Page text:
The transmission and final drive housings also served as the hydraulic oil reservoir. A single replaceable cartridge filter with bypass valve kept the oil clean. Mounted ahead of the tractors radiator was the hydraulic oil cooler. This could be accessed by removing the tractor’s grille (no tools needed to do this) and it could then be cleaned.

Mounted in the speed transmission housing (housing directly behind the engine) was the MCV pump. The MCV pump supplied hydraulic oil to the T/A (if equipped) power steering and power brakes. This pump was driven by the IPTO drive gear, which was coupled to the engine. In the event that the MCV pump failed, the steering and brake functions would still operate but at a lesser volume. This was a safety feature to keep the tractor from “locking up” when moving and thus creating a serious accident.

IH offered up to two remote hydraulic valves. These valves were located under the seat and could be repaired without removing the seat, too. The valves delivered hydraulic oil via steel lines to the couplers in the rear of the tractor or (using steel lines) to the center steering column outlets. The center mounted outlets were especially helpful if you had a front mounted cultivator or front mounted loader. One drawback on the “dual outlet” hydraulic system was that if you had something plugged into the rear outlets AND the center outlets, they would BOTH be live when the control lever was moved!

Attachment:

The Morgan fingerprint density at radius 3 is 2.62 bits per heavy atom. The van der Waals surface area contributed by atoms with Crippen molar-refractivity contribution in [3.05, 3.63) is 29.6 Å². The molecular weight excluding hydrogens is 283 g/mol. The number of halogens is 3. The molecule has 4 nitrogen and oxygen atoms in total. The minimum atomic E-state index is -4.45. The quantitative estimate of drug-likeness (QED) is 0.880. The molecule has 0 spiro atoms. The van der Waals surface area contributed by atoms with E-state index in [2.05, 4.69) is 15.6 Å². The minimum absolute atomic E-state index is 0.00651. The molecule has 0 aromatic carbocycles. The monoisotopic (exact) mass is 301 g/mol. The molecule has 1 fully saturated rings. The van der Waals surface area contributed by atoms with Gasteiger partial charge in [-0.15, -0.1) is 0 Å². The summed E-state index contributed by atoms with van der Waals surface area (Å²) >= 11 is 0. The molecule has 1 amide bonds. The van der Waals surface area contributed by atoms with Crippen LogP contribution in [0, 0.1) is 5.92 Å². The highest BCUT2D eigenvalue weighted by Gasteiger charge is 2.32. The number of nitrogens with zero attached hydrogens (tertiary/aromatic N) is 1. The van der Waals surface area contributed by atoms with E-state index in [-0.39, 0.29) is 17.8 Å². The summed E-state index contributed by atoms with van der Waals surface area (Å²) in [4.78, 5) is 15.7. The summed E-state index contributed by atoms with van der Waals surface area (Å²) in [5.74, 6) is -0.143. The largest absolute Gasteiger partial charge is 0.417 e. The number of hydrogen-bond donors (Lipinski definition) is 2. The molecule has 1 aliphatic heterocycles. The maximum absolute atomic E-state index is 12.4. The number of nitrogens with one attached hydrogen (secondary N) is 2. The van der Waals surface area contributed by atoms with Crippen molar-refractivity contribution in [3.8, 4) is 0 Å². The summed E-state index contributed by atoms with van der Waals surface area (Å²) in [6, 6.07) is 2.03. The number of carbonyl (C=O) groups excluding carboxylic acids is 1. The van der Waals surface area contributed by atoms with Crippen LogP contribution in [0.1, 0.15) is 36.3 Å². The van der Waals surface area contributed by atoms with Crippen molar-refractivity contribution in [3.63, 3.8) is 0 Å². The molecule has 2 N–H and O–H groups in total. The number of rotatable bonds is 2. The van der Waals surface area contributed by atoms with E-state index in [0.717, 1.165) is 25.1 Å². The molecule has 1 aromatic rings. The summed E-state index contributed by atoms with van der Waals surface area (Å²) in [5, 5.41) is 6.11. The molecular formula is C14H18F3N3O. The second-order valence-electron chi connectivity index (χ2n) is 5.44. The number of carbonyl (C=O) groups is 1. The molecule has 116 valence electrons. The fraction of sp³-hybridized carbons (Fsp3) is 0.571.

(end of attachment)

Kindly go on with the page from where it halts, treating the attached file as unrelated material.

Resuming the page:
A wide, flat operator’s platform was provided and vertical acting seat with a mechanical seat suspension was standard equipment. The seat had three positions—fully down, fully up or partially up. This let you adjust the seat to the size of operator. A single handle adjustment for the operator weight also let you “fine tune” the comfort for the operator. For some operations (corn picking), the operator could raise the seat up and back out of the way to give plenty of room to stand on the platform.

Twenty-plus years ago, this author had the great pleasure/honor to own a Farmall 806. It was a narrow front gas engine with an IH Fast Hitch. I restored it to a near factory original state using correct IH hood bolts, decals and even the foot operated park lock lever. It was good to know that piece of IH history was saved.

The 806 tractor was a major model in IH’s lineup in the 1960s with nearly 43,000 of them being produced from 1963 to 1967. Many of them were used in tractor pulling, plowing contests and such. The 806’s durability and reliability were hallmarks for IH and they set the stage for IH’s future tractors to build upon.